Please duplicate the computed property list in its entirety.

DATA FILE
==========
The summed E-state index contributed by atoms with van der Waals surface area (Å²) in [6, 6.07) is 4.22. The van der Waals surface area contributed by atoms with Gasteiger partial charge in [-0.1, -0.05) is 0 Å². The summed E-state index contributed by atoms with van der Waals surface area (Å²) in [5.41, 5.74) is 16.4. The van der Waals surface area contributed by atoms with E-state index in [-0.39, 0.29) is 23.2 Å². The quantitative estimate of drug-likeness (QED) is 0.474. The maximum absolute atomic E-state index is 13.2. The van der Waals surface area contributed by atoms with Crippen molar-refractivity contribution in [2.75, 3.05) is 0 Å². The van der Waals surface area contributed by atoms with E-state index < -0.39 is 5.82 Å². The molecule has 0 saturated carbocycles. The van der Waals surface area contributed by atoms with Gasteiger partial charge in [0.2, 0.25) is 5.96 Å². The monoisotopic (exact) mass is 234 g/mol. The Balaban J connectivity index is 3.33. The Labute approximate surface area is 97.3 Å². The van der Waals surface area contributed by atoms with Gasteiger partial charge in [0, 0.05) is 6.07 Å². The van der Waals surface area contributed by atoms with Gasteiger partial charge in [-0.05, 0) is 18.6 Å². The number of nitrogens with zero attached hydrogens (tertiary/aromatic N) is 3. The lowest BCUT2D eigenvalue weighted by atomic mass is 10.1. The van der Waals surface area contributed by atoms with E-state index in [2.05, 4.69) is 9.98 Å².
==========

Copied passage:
The summed E-state index contributed by atoms with van der Waals surface area (Å²) in [6, 6.07) is 4.22. The van der Waals surface area contributed by atoms with Gasteiger partial charge in [-0.1, -0.05) is 0 Å². The summed E-state index contributed by atoms with van der Waals surface area (Å²) in [5.41, 5.74) is 16.4. The van der Waals surface area contributed by atoms with E-state index in [-0.39, 0.29) is 23.2 Å². The quantitative estimate of drug-likeness (QED) is 0.474. The maximum absolute atomic E-state index is 13.2. The van der Waals surface area contributed by atoms with Crippen molar-refractivity contribution in [2.75, 3.05) is 0 Å². The van der Waals surface area contributed by atoms with E-state index < -0.39 is 5.82 Å². The molecule has 0 saturated carbocycles. The van der Waals surface area contributed by atoms with Gasteiger partial charge in [0.2, 0.25) is 5.96 Å². The monoisotopic (exact) mass is 234 g/mol. The Balaban J connectivity index is 3.33. The Labute approximate surface area is 97.3 Å². The van der Waals surface area contributed by atoms with Gasteiger partial charge in [0, 0.05) is 6.07 Å². The van der Waals surface area contributed by atoms with Gasteiger partial charge in [-0.05, 0) is 18.6 Å². The number of nitrogens with zero attached hydrogens (tertiary/aromatic N) is 3. The lowest BCUT2D eigenvalue weighted by atomic mass is 10.1. The van der Waals surface area contributed by atoms with E-state index in [2.05, 4.69) is 9.98 Å².